Academic journal article Columbia Journal of Law and Social Problems

Settling High: A Common Law Public Nuisance Response to the Opioid Epidemic

Academic journal article Columbia Journal of Law and Social Problems

Settling High: A Common Law Public Nuisance Response to the Opioid Epidemic

Article excerpt


In recent years, plaintiff states have used public nuisance claims against manufacturers of products associated with a variety of major public health crises. Throughout the 1980s, 1990s, and early 2000s, various states attempted to use the tort of public nuisance to serve as a catch-all solution for novel public health concerns which some attributed to a failure to regulate goods like lead paint, tobacco, and firearms.1 Yet, public nuisance is a cause of action "whose boundaries are extremely indeterminate and whose use against product manufacturers is not well grounded historically."2 Even so, it was at the heart of litigation against tobacco companies in the 1990s, resulting in what is known as the Master Settlement Agreement - one of the most significant settlement agreements in American product liability jurisprudence.3 As such, states have continued to invoke it as a cause of action in the face of public health crises; most recently, a number of state4 attorneys general have included this claim as a cause of action against pharmaceutical manufacturers for the role that they have played in creating and maintaining the ongoing opioid crisis.5

This Note unpacks the role of public nuisance in public health-based products liability litigation and argues that by encouraging settlement, public nuisance actions may serve an invaluable role in filling the resource gap that has crippled the state's ability to combat the opioid crisis. Specifically, using public nuisance as a cause of action may encourage settlement as the potential remedy from such claims could be significant, and the lack of clear precedent makes it extremely difficult for either party to predict their likelihood of success. Many states have already adopted this approach; state officials simply need to restructure their perspectives regarding how these types of claims can create substantive improvements. The modern opioid crisis is unique, in that it is heavily driven by illicit nonprescription drugs.6 Accordingly, pharmaceutical regulation alone is unlikely to fully address the crisis. If state attorneys general pivot from focusing on injunctive relief and making policy recommendations to using these broad claims to obtain large financial settlements from manufacturers and distributors, they will be able to more effectively finance new programs, as well as existing legislative and regulatory efforts, and thus bring about positive change.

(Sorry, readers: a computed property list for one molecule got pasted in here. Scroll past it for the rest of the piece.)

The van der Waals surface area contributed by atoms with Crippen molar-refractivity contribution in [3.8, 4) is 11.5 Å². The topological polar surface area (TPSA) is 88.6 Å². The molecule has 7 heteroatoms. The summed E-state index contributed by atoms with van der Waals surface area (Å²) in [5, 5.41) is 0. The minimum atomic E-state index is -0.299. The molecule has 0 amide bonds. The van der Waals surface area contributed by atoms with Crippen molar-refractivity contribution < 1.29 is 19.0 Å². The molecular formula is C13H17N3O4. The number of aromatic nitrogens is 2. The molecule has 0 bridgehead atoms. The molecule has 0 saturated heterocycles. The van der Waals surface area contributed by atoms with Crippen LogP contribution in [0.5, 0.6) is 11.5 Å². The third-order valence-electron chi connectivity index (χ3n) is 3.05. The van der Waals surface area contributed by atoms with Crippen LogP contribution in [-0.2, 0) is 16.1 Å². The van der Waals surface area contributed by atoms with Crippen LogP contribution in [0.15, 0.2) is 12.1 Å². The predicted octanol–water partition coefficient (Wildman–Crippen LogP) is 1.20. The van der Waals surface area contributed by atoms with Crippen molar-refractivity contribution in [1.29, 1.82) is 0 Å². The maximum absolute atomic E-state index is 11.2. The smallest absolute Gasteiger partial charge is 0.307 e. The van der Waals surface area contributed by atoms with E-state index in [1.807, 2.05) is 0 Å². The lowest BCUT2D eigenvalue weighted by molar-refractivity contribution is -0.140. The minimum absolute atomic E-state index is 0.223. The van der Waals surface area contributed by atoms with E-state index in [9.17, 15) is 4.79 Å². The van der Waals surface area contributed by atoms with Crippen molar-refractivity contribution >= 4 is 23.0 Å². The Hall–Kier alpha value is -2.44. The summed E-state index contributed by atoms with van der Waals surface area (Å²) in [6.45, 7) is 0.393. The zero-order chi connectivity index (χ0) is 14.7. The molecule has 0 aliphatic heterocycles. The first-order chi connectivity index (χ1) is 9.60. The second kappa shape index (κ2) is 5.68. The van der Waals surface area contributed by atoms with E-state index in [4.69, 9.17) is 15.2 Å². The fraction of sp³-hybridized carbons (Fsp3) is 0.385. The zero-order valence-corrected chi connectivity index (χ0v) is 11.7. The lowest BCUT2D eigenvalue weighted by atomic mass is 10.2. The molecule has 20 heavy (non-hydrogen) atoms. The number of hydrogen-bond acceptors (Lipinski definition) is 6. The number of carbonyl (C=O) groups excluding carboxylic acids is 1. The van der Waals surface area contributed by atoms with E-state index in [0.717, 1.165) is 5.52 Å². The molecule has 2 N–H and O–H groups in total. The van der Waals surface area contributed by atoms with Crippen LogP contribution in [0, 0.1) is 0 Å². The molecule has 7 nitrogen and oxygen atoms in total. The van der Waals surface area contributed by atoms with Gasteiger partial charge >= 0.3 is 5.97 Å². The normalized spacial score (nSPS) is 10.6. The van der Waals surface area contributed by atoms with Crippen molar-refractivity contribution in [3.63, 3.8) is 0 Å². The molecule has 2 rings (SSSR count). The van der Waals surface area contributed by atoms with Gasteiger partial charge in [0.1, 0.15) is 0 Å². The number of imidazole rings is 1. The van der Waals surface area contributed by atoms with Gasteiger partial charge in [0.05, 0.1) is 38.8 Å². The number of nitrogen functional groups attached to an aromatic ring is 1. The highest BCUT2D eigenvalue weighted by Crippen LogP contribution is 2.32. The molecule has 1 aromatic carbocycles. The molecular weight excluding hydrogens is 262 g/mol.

Part II of this Note discusses the background of the opioid crisis, and how state and federal legislatures and executives have responded to it. It then analyzes the high costs of dealing with the opioid crisis and explores how a lack of financial resources has stymied these legislative and regulatory responses. Part III explores public nuisance law, especially in the context of public health issues. It discusses the history of public nuisance suits in the public health and opioid contexts, explores concerns with the use of public nuisance as a litigation tool, and considers potential remedies that public nuisance causes of action enable. Part IV draws on previous settlements to create a template for how state attorneys general in settlement negotiations with opioid manufacturers ought to structure their settlements moving forward. It discusses the strengths and weaknesses of a number of notable settlement agreements and makes the case that attorneys general should view their role in this context as somewhat corrective, seeking to maximize the financial settlement while turning their focus away from attempts to create new regulations.7


Opioids are a class of drugs that interact with opioid receptors on nerve cells in the body and brain to help control acute pain.8 This class is broad, and includes both legal painkillers such as oxycodone, morphine, or hydrocodone, which are regulated by the Food and Drug Administration (FDA) and prescribable by doctors, as well as synthetic drugs like fentanyl,9 and the illegal drug, heroin. …

Search by... Author
Show... All Results Primary Sources Peer-reviewed


An unknown error has occurred. Please click the button below to reload the page. If the problem persists, please try again in a little while.